much prefer popreggae rihanna to pvcrock rihanna.

sophia george – girlie girlie

one of my first ever records, which i ill-advisedly attempted to sing along to.

sugar minott – good thing going

as covered by sid owen…

ub40 – red red wine

this version, with the rap in the middle, was a late 80s remix.

 

the summer of 1985 June 8, 2007

if there’s one summer from my childhood that i remember fondly, it’s the summer of 1985. not just because it was an actual summer, with sun and heat (not humidity – there’s a difference). before global warming screwed up the weather and i had to get on the year round sauna they call the london underground, summer was anticipated as an enjoyable season.

if the weather was like it is today – that’s torrential rain and dismal temperatures, for non-brits – the summer holidays were spent inside or shopping. but for most days, we had a beach hut, and every day I would get up early to watch tv-am with roland rat, and most importantly, the weather forecast, to see if we’d spend the day at home or go down to the beach.

i’d put on my jelly shoes, grab my jelly bag and we’d set off. not in a car, that would have been too easy. we had to walk for about 30 minutes to the right bus stop, then get a hot, sweaty bus to the seafront. back then children didn’t rule the world, so I’d probably have to stand or some miserable old bag would literally glare you out of your seat.

on arrival, we checked who else was there. the hut was only really big enough to house a kettle, a portable radio, some folding chairs, a windbreaker and a hula hoop. why we sacrificed valuable space for a kettle, in the height of summer, i’ll never know. why do parents panic at the thought of not being able to drink tea every five minutes? mine were always making excuses not to do something because they ‘hadn’t had a cup of tea yet.’ and still do.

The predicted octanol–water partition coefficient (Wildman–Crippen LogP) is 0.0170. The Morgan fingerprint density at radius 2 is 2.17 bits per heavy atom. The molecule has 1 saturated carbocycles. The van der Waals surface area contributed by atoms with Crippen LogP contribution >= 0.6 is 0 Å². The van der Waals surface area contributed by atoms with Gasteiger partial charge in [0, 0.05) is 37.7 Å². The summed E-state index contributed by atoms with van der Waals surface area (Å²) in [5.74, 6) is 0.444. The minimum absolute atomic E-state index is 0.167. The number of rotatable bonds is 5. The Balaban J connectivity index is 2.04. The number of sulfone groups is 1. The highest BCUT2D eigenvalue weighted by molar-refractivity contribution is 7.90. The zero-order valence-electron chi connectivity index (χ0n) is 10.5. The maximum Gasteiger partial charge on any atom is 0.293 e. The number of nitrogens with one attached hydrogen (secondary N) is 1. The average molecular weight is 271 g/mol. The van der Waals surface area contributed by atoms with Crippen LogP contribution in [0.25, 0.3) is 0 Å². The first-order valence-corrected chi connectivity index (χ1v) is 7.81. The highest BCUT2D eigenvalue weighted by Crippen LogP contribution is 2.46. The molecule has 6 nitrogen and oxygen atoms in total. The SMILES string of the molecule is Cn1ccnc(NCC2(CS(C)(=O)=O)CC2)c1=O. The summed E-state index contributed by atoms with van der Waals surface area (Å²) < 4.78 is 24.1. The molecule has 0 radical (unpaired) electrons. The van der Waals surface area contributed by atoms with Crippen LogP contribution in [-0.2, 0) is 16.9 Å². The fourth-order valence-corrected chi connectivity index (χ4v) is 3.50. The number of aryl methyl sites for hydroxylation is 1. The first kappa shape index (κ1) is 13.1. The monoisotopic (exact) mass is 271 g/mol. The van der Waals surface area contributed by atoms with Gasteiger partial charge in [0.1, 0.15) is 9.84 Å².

so if no other kids were there, I would cut lonely figure, playing with my little ponies, hula hooping, and trying to catch butterflies in a fishing net. my mum would lie there in the blazing hot sun, with her cup of tea, listening to radio victory and tuning me out. me and my friends wandered pretty much wherever we wanted, across the road to the beach, to the lake, the playground, the fair. you could do things like that, back then.

i suppose these days most kids would get bored going to same place about four or five times a week. in the 80s there really wasn’t much point staying at home unless you wanted to watch why don’t you… all summer.

so this is the soundtrack to those hot sunny days at the beach. yes, there are dance routines to all of these songs which i am often tempted to break into when i hear them. it was probably the same dance routine for nine year old girls all over the UK.

now that’s what i call the summer of 1985…download here

amazulu – excitable

the 7″ single was a cool transparent blue vinyl, which looked a frisbee. amazulu were a pop/reggae band who had a string of hits in the mid 80s, their biggest was a cover of ‘too good to be forgotten’ originally by the chi-lites (although I was completely unaware of this at the time).